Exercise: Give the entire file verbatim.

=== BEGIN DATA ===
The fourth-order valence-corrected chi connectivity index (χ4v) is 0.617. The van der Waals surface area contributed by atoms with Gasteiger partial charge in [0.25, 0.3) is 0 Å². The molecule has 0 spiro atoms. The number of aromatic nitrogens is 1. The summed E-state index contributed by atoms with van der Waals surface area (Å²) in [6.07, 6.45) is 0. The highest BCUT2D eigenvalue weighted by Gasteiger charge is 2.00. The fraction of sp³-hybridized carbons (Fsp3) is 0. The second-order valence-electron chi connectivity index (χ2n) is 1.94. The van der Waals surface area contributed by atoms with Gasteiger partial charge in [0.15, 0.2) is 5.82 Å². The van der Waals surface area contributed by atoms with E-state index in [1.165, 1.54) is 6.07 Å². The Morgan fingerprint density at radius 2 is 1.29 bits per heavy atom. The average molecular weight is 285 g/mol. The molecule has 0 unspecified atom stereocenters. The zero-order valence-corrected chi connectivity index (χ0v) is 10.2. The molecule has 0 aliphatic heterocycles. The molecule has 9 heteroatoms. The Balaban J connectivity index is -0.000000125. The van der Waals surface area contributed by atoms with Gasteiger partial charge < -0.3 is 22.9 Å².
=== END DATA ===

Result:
The fourth-order valence-corrected chi connectivity index (χ4v) is 0.617. The van der Waals surface area contributed by atoms with Gasteiger partial charge in [0.25, 0.3) is 0 Å². The molecule has 0 spiro atoms. The number of aromatic nitrogens is 1. The summed E-state index contributed by atoms with van der Waals surface area (Å²) in [6.07, 6.45) is 0. The highest BCUT2D eigenvalue weighted by Gasteiger charge is 2.00. The fraction of sp³-hybridized carbons (Fsp3) is 0. The second-order valence-electron chi connectivity index (χ2n) is 1.94. The van der Waals surface area contributed by atoms with Gasteiger partial charge in [0.15, 0.2) is 5.82 Å². The van der Waals surface area contributed by atoms with E-state index in [1.165, 1.54) is 6.07 Å². The Morgan fingerprint density at radius 2 is 1.29 bits per heavy atom. The average molecular weight is 285 g/mol. The molecule has 0 unspecified atom stereocenters. The zero-order valence-corrected chi connectivity index (χ0v) is 10.2. The molecule has 0 aliphatic heterocycles. The molecule has 9 heteroatoms. The Balaban J connectivity index is -0.000000125. The van der Waals surface area contributed by atoms with Gasteiger partial charge < -0.3 is 22.9 Å².